Celebrate Our Veteran: Nelson Melendez, Part 2

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Peace-Time Medic and Social Activist

Celebrate Our Veteran gives voice to the stories of the U.S. military veterans living amongst us. The actions of these brave and dedicated people, who have served our country both in active military duty as well as administrative positions, have and continue to contribute to the protection and preservation of us and our country.
We hope that this section of our paper is an opportunity for our community to hear and see veterans with new eyes, and for veterans to receive recognition and honor for their experiences and life journeys.
This month’s Celebrate Our Veteran recounts the story of Nelson Melendez, as told in his own words. This is the final chapter of a two-part series, continued from last month. Click here to read Part 1.

by Melissa LaScaleia

continued from last month…

“It was a great experience for me. I enjoyed meeting new people; we were an hour from Seoul and could visit when we had leave time. It was very interesting, and a culture shock of course. I learned to eat Korean food and speak the language a little. 

I roomed with a KATUSA, a Korean soldier augmented to the American army; he was a sergeant too. KATUSAs wanted to learn the American way of doing things, but the experience gave me the opportunity to learn more of the Korean language and culture too. I would go out to eat with him and learned all kinds of things. 

I did eat dog and water buffalo, and had no idea at the time. And I’m a dog lover. He thought it was funny, but he only tricked me once. I also developed a love of kimchi, and tried about thirty different types.

I found that either you open yourself to the experience, or you lock yourself in, and develop issues. I’m very open. Everywhere I go I try something different.

While in Korea, I went to mountain rappelling and water survival school. I was the doc to these soldiers, and they would ask me if I wanted to do things with them because I was there helping them. So they’d give me the opportunity to do something totally outside of my job skill.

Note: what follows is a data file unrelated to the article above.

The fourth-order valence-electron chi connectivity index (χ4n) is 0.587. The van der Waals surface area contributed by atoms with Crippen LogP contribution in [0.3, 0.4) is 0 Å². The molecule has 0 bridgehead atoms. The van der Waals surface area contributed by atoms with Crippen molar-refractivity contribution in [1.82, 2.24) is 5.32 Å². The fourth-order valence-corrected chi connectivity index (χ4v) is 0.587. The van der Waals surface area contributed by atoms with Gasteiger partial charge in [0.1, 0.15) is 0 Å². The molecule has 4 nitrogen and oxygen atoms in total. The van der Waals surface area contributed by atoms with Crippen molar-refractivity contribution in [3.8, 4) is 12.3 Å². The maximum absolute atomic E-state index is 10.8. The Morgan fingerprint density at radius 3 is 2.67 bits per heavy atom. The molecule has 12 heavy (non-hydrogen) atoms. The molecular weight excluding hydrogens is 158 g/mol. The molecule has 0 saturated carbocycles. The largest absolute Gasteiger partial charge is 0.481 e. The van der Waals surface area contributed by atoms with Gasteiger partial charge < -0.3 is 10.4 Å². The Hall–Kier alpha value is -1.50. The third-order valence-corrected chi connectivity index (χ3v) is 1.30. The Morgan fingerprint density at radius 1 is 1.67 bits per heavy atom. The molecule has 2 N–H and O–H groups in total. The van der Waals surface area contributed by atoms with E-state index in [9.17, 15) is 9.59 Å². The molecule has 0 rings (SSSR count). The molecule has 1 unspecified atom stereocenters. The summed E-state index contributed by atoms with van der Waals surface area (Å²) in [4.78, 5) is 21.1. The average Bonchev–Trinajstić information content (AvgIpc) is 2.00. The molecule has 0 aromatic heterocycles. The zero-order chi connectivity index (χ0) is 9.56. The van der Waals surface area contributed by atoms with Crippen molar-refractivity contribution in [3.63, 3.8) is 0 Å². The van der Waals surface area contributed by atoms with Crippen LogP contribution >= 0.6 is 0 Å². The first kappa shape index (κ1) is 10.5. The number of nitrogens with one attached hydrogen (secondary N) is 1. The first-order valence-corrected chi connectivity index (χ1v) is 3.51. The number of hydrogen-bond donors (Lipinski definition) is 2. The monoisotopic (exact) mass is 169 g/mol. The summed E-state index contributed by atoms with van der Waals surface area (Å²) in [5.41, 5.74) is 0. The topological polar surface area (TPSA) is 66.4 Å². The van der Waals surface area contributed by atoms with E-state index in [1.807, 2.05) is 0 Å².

I learned how to make a rappeling harness out of just rope. I learned how to make something with something else and how to make it work for you. In water survival school we learned how to capsize a rubber Zodiak boat and flip it over. It was very exciting and a lot of fun.

Part of what the military is in general is camaraderie with other soldiers. You make bonds with others no matter their walk or way of life because of the circumstances you’re all in. The military is great at teaching people who have nothing in common how to rally behind one common goal. My brother had been shot and sent home, but he returned to the field because he missed the camaraderie.

Once a month, North Korea would send air raids. We would climb into foxholes then, waiting to see what would happen. During those times, you were just grateful there was someone next to you in that foxhole, you didn’t care who it was. 

North Korea wanted to unite with South Korea and wanted the Americans to go home, so they would drop communist propaganda pamphlets out of planes to try to convince the South Koreans to stop cooperating with the Americans and merge their countries.